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Valuing Economic Damages in PIWDA - Lawyers & Judges Publishing Company, Inc.

Valuing Economic Damages in PIWDA

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When someone is wrongfully injured or killed, how does one calculate the damages that are owed by the offender? This latest work gives you everything you need to know when you are handling a case focused on damages. The issue of damages becomes complicated based on the person’s employment status, age, and residual employment skills after the injury. You will learn about the different types of economic loss such as earnings, fringe benefits, and household services. In addition to expert economists, one must also consult other experts, such as vocational experts. Dr. Ireland explains the roles of these experts so that you understand exactly how they can help you with your case. On this CD, you will also learn about the many considerations that expert economists have when trying to calculate a person’s damages.


  • Elements of economic loss in personal injuries
  • Analysis of income/payroll taxes and work expenses
  • Analysis of loss of household (nonmarket) production capacity
  • Necessitated medical and "life care" costs
  • Analysis of job-related fringe benefits/financial support
  • Analysis of seasonal consumption and maintenance
  • "Willingness-to-pay" studies and the derivation of hedonic damages
  • Forms of hedonic damage testimony in litigation
  • Personal injury uses of hedonic damage testimony
  • Conceptual criticisms of hedonic damages

Table of Contents

Valuing Economic Damages in Personal Injury and Wrongful Death Actions:
A Reference Guide
Thomas R. Ireland, Stephen M. Horner and James D. Rodgers
General Introduction
I. Purpose of this Reference Guide
II. The Role of Economic Experts in Personal Injury and Wrongful Death/Survival Actions
III. Qualifications of Economic Experts
Part One: Loss Valuation for a Personal Injury
I. Elements of Economic Loss In Personal Injuries
A. Introduction to Part One
B. Related experts who might be needed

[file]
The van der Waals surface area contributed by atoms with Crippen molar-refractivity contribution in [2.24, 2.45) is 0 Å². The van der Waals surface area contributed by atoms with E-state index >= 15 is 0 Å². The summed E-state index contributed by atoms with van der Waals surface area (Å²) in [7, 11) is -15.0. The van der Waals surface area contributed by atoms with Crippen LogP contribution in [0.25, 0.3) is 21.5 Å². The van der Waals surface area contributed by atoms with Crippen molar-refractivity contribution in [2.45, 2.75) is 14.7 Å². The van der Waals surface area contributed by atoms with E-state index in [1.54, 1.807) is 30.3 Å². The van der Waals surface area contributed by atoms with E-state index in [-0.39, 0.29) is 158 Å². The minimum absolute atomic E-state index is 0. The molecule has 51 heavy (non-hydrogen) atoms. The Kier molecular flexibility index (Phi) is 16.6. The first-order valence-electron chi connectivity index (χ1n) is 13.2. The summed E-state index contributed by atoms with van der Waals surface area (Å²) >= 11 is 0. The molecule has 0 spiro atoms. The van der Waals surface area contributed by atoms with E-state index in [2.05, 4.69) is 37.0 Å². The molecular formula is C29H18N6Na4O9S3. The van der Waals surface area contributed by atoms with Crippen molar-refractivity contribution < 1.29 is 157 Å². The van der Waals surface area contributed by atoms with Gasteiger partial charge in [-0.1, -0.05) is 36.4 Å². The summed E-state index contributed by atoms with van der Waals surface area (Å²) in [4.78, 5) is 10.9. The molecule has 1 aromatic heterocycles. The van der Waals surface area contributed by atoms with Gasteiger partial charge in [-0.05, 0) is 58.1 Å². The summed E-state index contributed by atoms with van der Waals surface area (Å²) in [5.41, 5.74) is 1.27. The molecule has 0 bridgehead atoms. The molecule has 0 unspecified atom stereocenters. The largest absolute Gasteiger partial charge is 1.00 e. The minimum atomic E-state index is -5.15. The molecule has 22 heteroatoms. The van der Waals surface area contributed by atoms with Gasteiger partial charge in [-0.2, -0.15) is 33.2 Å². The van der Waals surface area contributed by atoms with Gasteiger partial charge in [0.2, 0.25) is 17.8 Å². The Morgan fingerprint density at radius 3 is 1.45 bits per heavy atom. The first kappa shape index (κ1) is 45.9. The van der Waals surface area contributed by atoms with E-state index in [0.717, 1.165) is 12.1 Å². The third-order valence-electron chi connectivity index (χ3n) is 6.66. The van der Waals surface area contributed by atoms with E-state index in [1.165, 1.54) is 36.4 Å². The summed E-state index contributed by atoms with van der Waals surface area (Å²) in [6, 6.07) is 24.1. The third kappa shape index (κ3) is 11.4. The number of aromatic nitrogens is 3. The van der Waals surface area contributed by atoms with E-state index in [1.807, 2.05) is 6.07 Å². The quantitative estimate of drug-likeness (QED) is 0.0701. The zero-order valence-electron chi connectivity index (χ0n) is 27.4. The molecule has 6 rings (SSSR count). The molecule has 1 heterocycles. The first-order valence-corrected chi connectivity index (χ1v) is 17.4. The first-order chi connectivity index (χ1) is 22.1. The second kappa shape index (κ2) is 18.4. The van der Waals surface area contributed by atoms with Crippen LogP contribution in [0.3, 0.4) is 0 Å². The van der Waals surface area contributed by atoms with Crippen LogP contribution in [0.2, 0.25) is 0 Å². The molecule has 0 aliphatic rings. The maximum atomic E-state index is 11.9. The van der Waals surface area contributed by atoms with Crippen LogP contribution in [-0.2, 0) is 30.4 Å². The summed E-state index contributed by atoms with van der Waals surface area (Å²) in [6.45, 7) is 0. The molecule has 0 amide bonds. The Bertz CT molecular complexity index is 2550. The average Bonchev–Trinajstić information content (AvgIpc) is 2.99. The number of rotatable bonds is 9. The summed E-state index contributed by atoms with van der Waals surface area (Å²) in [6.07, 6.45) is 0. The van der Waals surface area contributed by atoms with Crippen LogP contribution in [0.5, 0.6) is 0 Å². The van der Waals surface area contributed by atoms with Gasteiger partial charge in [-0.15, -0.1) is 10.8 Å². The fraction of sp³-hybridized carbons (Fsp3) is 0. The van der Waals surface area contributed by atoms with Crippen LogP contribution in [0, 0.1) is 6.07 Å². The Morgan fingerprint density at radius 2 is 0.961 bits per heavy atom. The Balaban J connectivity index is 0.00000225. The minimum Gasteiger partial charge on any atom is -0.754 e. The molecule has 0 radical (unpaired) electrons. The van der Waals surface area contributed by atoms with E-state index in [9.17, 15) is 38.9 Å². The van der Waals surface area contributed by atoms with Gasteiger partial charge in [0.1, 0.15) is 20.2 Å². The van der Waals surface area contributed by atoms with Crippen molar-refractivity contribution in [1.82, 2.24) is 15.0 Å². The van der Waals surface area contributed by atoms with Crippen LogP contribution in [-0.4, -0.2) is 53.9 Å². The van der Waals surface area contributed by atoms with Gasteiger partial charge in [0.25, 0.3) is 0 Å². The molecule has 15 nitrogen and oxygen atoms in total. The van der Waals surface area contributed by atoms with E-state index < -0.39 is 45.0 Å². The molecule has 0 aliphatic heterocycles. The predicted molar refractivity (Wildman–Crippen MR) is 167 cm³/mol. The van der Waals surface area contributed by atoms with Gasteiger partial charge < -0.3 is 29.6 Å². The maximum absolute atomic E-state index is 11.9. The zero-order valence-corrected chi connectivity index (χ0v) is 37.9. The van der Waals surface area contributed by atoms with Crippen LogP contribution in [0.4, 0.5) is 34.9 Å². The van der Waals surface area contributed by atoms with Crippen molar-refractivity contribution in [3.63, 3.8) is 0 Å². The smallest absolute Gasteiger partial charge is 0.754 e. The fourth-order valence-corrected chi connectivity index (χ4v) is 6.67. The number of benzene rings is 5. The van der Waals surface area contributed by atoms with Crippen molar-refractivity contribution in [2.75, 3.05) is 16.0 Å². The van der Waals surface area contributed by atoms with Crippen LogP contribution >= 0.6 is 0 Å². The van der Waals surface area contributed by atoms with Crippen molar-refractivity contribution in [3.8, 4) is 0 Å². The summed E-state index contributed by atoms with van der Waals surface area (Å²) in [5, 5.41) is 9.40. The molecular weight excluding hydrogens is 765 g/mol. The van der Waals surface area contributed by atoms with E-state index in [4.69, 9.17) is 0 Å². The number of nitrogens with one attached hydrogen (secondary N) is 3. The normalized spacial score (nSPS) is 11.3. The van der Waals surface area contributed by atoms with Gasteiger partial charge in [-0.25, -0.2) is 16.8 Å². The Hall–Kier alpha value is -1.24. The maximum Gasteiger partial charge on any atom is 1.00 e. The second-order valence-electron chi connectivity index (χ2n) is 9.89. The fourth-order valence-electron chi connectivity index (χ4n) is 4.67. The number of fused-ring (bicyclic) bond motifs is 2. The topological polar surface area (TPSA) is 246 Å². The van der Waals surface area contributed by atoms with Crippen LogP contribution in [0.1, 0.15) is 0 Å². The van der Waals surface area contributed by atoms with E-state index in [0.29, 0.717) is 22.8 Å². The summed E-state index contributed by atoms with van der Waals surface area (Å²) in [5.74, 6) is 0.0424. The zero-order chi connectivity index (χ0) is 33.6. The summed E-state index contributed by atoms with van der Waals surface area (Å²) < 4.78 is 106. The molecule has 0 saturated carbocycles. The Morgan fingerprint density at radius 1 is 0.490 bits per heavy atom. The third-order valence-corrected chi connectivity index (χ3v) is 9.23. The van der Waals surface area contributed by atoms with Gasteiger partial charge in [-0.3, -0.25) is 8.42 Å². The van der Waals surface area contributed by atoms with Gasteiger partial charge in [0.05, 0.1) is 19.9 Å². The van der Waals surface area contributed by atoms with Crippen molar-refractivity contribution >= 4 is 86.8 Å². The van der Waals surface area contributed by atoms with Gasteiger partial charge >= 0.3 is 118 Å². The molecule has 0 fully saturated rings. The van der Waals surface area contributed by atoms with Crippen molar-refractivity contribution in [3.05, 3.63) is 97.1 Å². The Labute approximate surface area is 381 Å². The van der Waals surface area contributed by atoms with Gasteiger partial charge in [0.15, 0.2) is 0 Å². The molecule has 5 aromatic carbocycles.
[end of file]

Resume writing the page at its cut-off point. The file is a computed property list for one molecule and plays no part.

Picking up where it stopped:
C. Types of loss elements in a personal injury analysis
1. Earnings loss
2. Fringe benefit loss
3. Lost household (nonmarket) services
4. Necessitated life care costs
D. Special cases (children, homemakers, retired persons)
II. Analysis of Lost Earnings
A. Identifying the standard for loss
1.Expected earnings versus earnings capacity
2. Consistency of standard
B. Determination and analysis of past earnings and employment activity
C. Projection of pre-injury and post-injury career tracks
1. Working with a vocational expert report
2. Working with other vocational assumptions
3. Special cases: children, homemakers, and retired persons
D. Determination of earnings bases for each career track
1. Earnings path before the injury
2. Earnings path after the injury
E. Accounting for life cycle earnings effects
F. Accounting for duration of working life and unemployment
1. The statistical worklife expectancy (SWLE) method
2. The LPE system
G. Projecting earnings increases and discount rates
1. Methods allowed in Jones &Laughlin v. Pfeifer
2. The relevance of historical rates in projections
3. General wage increases and life cycle effects
4. Differences in risk standards for selecting discount rates
5. Issues relating to the taxability of interest on awards
III. Analysis of Job-Related Fringe Benefits
A. Assessing discretionary fringe benefits
1. Avoiding double counting in discretionary fringe benefits
2. Counting or not counting unused or activated fringe benefits
3. Employer cost versus replacement cost
4. Establishing values for special benefits
5. Establishing a base and projecting lost discretionary benefits